Chinese Scholar Discloses Unrecorded Kirgiz History

A Chinese scholar has discovered records of the history of the Kirgiz ethnic group that has not so far been recorded in any history books.

Zhang Yonghai, an expert on the "Kirgiz epic Manass", said the classic is an accurate record of 300 years of the history of the Kirgiz people in northwest China's Xinjiang Uygur Autonomous Region.

China has 150,000 Kirgiz people, 80 percent of whom live in the Kizilsu Kirgiz Autonomous Prefecture in Xinjiang. They are descendants of an ancient nomadic tribe in northern China and many of them are engaged in traditional animal husbandry in the Tianshan Mountains and on the Pamir Plateau.

Zhang Yonghai said that the authentic "Brief History of the Kirgiz People" and "History of Relations between China's Northern Ethnic Groups" lack records of the Kirgiz people from the 10th to the 12th centuries.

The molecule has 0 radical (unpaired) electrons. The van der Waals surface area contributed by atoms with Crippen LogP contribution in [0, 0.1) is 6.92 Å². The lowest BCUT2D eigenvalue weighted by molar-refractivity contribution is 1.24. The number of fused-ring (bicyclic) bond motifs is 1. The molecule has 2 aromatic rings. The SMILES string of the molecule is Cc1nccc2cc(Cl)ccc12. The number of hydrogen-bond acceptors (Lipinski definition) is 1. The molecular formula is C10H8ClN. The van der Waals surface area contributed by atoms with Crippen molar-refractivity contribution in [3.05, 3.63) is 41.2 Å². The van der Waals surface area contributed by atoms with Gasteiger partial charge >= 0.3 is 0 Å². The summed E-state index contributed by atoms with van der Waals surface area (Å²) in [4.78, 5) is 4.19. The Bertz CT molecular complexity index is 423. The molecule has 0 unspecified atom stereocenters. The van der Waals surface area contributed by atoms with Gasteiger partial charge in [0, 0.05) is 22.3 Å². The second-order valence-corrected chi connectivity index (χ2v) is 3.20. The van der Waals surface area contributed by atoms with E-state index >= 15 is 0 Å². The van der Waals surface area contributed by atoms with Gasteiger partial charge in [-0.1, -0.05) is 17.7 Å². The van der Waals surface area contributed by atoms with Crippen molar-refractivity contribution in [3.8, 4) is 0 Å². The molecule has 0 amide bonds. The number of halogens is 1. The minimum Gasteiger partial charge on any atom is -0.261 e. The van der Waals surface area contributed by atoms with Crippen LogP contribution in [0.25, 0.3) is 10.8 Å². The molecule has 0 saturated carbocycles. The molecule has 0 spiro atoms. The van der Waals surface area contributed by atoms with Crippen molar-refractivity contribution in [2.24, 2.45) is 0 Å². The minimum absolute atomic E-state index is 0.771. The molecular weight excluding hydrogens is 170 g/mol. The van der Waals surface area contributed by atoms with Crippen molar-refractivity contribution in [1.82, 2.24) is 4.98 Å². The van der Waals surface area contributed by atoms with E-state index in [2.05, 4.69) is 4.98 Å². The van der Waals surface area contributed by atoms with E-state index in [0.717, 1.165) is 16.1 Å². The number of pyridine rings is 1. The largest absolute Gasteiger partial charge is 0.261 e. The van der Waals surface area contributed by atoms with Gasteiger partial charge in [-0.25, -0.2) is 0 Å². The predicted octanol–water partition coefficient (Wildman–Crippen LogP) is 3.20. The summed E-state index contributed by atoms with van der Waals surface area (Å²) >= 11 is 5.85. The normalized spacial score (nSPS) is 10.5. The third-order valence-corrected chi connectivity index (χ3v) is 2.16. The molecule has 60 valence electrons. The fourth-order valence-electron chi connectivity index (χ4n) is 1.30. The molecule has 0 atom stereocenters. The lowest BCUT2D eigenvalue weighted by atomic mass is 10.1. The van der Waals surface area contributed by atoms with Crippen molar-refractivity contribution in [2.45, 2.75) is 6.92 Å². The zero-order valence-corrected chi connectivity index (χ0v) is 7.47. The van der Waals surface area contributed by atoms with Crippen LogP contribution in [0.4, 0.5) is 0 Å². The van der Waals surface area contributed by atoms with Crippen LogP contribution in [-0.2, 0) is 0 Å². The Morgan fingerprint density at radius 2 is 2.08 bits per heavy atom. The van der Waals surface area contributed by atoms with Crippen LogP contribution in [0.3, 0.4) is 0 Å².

Zhang said that careful comparisons between the "History of the Liao Dynasty" (a state founded by the Khitans, AD 916-1125) and the epic have helped to fill the gap.

"Manass", which took shape in the first half of the 11th century and the length of which is 15 times that of the Homeric epic the Iliad, tells the story of a Kirgiz hero, Manass, and his descendants in a narrative poem that contains myths, legends, ritual songs and proverbs.

The epic was handed down in the oral tradition from one generation to the next, and was sung at important ceremonies and festivals. Over time it grew to 230,000 lines.

Zhang said recent studies of the epic have placed the grassland to the north of Tianshan, where tombs of the heroes portrayed in the epic tale have been found, as the place of origin of the story.

He added that "Manass" reveals there was a moat around the alternate capital of the Khitans. The 1962 discovery of the moat in the remains of that capital in the Inner Mongolia Autonomous Region is strong proof that the epic is a truthful record of the Kirgiz people at that time.

Scholars at the "Manass" Research Institute said that Zhang's hypotheses are very important for the further study of Kirgiz history.

"Manass" is one of three most famous epics in China, the other two being the Tibetan King Gesser, and the Mongolian Jangariad.

(China Daily February 19, 2002)

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